But among the more than two-dozen left-leaning young adults who gathered at this bar in his adopted hometown on Wednesday night to watch the State of the Union address, patience with Mr. Obama was running thin.
A self-described progressive and person of faith, Kate Ward awarded the president a backhanded compliment that sounded as if it might have been lifted from a Republican National Committee press release.
"It was a great speech, and we know he can make great speeches," Ward said. "He needs to follow up his pretty words with action, and really put his political muscle behind his ideas for reform."
As Mr. Obama delivered the latest most important speech of his young presidency, he was rewarded by smatterings of applause inside Sheffield's, but nothing more than that.
In fact, the most boisterous reaction of the evening came not in response to anything Mr. Obama said, but rather when collective laughter rang out as a television camera caught a yawning Senate Majority Leader Harry Reid.
Matthew Filipowicz heads the Chicago chapter of "Drinking Liberally," a national progressive group that organizes social events like Wednesday's State of the Union watch. He calls himself "very liberal" and is leery of the president's promise to continue to reach out to Republicans.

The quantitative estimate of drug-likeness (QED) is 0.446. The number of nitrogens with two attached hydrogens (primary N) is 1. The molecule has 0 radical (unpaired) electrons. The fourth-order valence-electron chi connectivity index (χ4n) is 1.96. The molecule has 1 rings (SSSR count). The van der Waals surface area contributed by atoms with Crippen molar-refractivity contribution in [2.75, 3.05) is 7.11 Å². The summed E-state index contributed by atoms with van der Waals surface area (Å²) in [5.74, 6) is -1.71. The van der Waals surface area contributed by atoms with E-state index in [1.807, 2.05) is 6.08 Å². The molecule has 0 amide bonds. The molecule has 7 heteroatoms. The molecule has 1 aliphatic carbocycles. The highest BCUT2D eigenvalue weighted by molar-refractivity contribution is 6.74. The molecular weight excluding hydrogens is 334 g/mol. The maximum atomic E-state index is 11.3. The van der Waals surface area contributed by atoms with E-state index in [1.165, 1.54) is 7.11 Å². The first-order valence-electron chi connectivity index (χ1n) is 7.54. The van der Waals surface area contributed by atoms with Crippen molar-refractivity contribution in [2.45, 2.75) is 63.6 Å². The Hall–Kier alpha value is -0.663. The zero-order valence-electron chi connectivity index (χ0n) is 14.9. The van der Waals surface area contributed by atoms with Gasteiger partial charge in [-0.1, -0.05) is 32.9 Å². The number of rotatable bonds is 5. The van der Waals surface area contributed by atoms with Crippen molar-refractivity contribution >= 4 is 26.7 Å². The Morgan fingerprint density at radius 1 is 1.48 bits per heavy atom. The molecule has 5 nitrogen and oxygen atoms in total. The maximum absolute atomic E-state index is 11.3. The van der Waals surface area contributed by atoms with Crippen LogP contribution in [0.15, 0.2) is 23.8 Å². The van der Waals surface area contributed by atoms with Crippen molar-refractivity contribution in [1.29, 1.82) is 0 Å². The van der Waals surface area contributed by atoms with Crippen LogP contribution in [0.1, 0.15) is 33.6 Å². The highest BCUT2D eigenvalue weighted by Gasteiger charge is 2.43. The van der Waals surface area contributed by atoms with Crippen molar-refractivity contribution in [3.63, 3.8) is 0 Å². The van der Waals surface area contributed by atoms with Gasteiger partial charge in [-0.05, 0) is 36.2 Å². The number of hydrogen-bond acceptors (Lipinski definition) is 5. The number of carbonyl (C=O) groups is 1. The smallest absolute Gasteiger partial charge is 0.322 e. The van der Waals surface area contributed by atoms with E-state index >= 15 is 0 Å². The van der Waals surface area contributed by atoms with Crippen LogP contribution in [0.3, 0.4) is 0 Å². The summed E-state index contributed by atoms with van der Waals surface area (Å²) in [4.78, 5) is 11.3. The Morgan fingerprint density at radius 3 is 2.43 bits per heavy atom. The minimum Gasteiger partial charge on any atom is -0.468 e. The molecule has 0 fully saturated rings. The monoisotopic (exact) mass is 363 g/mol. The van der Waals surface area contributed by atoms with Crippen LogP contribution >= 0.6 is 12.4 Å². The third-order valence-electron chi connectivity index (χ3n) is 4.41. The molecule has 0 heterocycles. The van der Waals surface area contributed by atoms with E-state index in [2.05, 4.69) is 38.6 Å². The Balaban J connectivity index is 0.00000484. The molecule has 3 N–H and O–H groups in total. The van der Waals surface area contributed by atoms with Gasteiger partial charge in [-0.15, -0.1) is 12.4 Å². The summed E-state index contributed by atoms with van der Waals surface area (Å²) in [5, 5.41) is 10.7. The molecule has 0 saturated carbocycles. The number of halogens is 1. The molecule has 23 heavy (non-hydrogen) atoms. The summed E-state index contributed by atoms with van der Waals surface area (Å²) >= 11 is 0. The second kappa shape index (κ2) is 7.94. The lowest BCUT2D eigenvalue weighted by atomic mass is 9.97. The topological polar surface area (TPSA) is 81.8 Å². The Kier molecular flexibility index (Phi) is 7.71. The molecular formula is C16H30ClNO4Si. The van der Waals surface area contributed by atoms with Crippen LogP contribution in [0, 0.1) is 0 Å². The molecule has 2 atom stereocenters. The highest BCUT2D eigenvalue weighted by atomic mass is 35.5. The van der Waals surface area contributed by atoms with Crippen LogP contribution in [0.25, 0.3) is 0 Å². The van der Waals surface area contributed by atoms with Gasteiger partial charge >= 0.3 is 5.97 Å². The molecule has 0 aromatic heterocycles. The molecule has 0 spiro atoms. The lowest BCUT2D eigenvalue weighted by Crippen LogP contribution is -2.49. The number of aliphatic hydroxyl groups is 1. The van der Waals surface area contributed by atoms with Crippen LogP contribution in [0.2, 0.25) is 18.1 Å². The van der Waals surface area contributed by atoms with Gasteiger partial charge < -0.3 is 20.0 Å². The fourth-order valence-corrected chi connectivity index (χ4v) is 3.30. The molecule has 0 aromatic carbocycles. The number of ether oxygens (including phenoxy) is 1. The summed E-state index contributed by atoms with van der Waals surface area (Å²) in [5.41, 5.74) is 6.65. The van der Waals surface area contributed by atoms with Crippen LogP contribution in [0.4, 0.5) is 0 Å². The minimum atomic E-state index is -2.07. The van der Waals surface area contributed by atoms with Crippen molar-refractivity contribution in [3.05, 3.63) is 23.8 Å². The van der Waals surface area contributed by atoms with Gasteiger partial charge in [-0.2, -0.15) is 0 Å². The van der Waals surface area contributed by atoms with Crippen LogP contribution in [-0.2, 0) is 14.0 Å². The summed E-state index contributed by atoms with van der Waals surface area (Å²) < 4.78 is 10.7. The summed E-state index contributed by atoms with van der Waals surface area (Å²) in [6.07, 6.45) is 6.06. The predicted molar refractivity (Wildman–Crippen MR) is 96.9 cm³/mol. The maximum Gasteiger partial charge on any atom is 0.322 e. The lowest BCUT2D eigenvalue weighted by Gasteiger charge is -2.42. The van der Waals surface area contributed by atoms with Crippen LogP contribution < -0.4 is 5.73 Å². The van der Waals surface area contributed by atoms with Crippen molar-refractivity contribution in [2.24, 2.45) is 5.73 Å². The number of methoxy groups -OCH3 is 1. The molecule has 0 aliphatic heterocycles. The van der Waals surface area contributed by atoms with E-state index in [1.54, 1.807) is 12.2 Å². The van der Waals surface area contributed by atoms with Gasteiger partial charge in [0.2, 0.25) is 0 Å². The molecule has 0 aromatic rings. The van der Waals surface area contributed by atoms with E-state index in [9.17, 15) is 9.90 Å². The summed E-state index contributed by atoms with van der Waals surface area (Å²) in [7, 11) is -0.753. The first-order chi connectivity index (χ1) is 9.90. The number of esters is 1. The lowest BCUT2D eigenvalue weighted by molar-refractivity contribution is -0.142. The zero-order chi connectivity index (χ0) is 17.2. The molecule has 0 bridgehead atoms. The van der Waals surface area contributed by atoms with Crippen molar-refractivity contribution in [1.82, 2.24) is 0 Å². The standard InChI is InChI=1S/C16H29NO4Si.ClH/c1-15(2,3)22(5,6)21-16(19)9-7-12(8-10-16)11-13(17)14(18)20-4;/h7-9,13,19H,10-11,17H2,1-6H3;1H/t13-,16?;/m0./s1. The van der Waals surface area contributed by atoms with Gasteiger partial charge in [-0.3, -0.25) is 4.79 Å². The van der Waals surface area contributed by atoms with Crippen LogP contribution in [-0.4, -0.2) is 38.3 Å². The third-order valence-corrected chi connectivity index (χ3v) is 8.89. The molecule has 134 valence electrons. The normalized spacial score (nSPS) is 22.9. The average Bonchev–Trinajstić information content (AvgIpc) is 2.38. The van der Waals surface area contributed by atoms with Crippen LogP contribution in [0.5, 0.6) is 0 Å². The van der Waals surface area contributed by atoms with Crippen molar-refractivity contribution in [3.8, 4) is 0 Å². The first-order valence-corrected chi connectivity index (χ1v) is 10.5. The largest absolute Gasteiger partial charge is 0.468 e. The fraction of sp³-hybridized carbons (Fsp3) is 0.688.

"People elected Obama and the Democrats to actually initiate change, and so far his first year, he's done an all right job," Filipowicz said. "But what he really needs to do is go out there and fight for this 365 days a year, go out and get his hands dirty and really take it to the Republicans, take it to the Democrats in the Senate, who are not pushing this stuff through."
With the Democratic supermajority in the Senate hauled away in the bed of Scott Brown's pickup truck and health care reform in serious jeopardy, the mood among Mr. Obama's base here has clearly dampened since that cold November night over a year ago when Filipowicz joined a couple hundred thousand like minded friends in Grant Park to celebrate the start of a new era in American politics.
Karlo Marcelo counts himself among the many here who remain optimistic about this presidency, but he acknowledges that the current climate in Washington is a long way from the halcyon days of 2008.
"I think that campaigning and governing are two different things," Marcelo said. "And I think a lot of us knew that governing was going to be a totally different thing."